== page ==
In two weeks time we are attending the annual Science Days (Forskningsdagene 2007), celebrated across Norway. We are doing lots of outreach work during the 8 day festival, visiting Longyearbyen at Svalbard, Høgtun, Heggelia, Skjervøy and Finnsnes, joining the two day Science Faire in Tromsø and arranging Researcher's Night at the Science Center.
The main topic this year is Melting ice - climate change. We are focusing on Melting ice, doing ice-related experiments with the kids. And we are focusing on pollution, the ozone layer and UV radiation. Everyone visiting us at the Faire in Tromsø and in Finnsnes, can build and keep their own UV critter. The University of Tromsø and Nysgjerrigper/The Norwegian Research Counsil are sponsors of the UV beads. Thanks!
To prepare our contribution to the Faires, I have been busy today preparing some decorations and large scale instructional critters. It was much more laborous to complete than the normal size UV animals, but I had fun doing it. And I think the giant critters (named UVar and Åmund) turned out rather well, and quite alike the original instructional drawing made by Anne. The bigger ones have "bead" size 5 cm, the smaller ones 3 cm. In the middle you see the original UV critter, made by UV sensitive ponybeads, and the material pack we will offer at the Fair.
September 09, 2007
September 05, 2007
These days I am busy preparing a chemistry program for young kids (age 4-9). It is inspired by a program developed and used by Navet in Borås, Sweden. They have for several years now had a program called "Do chemistry with Berta the Dragon". They start with story telling about Berta and her doing an experiment. Then they do the experiment with the kids. Afterwards they go to the laboratory and do some more experiments, after dressing up with real lab coats. They presented Berta at the Ecsite conference in Lisbon in June, and their presentation can be found here. Berta has been a huge success for Navet and they are now publishing books about her (in several languages).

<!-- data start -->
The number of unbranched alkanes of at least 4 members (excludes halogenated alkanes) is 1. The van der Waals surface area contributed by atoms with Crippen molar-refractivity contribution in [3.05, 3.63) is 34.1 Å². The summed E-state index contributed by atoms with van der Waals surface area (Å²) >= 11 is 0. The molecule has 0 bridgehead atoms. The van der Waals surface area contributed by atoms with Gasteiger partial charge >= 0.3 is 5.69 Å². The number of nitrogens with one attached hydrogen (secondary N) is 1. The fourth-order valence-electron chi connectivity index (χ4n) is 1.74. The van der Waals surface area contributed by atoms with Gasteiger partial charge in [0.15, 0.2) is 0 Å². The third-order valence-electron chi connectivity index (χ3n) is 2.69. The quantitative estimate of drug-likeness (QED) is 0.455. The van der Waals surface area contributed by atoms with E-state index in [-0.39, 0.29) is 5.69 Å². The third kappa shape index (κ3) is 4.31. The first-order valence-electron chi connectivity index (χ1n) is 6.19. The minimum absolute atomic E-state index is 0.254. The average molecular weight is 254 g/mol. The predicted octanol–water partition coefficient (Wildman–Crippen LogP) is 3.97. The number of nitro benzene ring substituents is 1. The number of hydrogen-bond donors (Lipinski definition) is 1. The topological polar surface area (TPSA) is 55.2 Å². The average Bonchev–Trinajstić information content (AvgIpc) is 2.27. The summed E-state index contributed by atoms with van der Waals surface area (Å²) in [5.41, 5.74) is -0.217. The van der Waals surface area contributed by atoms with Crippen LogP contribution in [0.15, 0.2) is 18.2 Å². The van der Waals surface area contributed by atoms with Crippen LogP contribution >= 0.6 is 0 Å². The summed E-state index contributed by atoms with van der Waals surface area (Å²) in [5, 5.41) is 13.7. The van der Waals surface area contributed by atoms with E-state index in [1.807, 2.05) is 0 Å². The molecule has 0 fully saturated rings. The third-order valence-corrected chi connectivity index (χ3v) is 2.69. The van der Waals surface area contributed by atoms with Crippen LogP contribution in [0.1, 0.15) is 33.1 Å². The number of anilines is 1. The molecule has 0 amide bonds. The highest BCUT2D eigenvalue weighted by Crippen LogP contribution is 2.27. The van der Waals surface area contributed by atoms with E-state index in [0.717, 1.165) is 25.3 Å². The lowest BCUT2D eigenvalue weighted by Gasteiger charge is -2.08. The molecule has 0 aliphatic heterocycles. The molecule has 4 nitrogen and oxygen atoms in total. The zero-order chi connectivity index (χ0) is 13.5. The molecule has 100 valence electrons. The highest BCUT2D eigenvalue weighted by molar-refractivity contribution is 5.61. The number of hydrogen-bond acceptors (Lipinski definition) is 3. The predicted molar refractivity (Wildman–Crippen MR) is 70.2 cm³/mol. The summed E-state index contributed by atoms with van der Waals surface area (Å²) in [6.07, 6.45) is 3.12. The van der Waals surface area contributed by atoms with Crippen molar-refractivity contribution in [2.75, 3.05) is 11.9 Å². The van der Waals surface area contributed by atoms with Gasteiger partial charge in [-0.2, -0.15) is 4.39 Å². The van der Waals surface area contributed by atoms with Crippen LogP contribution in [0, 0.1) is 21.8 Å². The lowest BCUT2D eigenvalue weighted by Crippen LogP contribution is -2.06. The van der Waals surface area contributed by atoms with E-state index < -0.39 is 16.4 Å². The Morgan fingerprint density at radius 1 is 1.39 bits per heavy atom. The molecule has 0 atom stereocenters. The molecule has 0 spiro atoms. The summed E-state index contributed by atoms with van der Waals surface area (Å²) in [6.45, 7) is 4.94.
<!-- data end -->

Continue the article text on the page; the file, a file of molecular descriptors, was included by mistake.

I am developing a similar program to use locally, using a dragon (for now, it might be changed to a different creature), but creating my own setting and select my own experiments. I didn't want to photocopy the Navet version, rather bring to it some of my own personality and interests.
My dragon is called Gunda and she has a baby brother called Georg. Gunda loves the action of chemistry, while Georg is a bit nervous and prefers to deal with numbers. Georg is part of a math project, which is being developed by my colleague Anne. Using puppets and drama is one of the elements we wish to bring into many of our programs, because research from Britain shows that kids up to 12 gets a better learning experience when puppets are added as a learning tool.
Gunda and Georg are Tellatale puppets from The Wooden Gnome Store. I have made some modifications to Gunda to make her blow flames. If you wish to know how-to, drop me a note. On the photo to the right I am doing one of my first pyrotechnique tests. Anne is the blixtlight speed photographer here. The action takes just parts of a second, and is difficult to catch on film. The flame was four times longer at its maximum. This ought to impress the youngsters, and motivate them to learn some chemistry.
I will let you in on the details when I am finished with the whole thing. It will be launched at a school visit in Lavangen the second week of October, and at a seminar in Bodø just days later.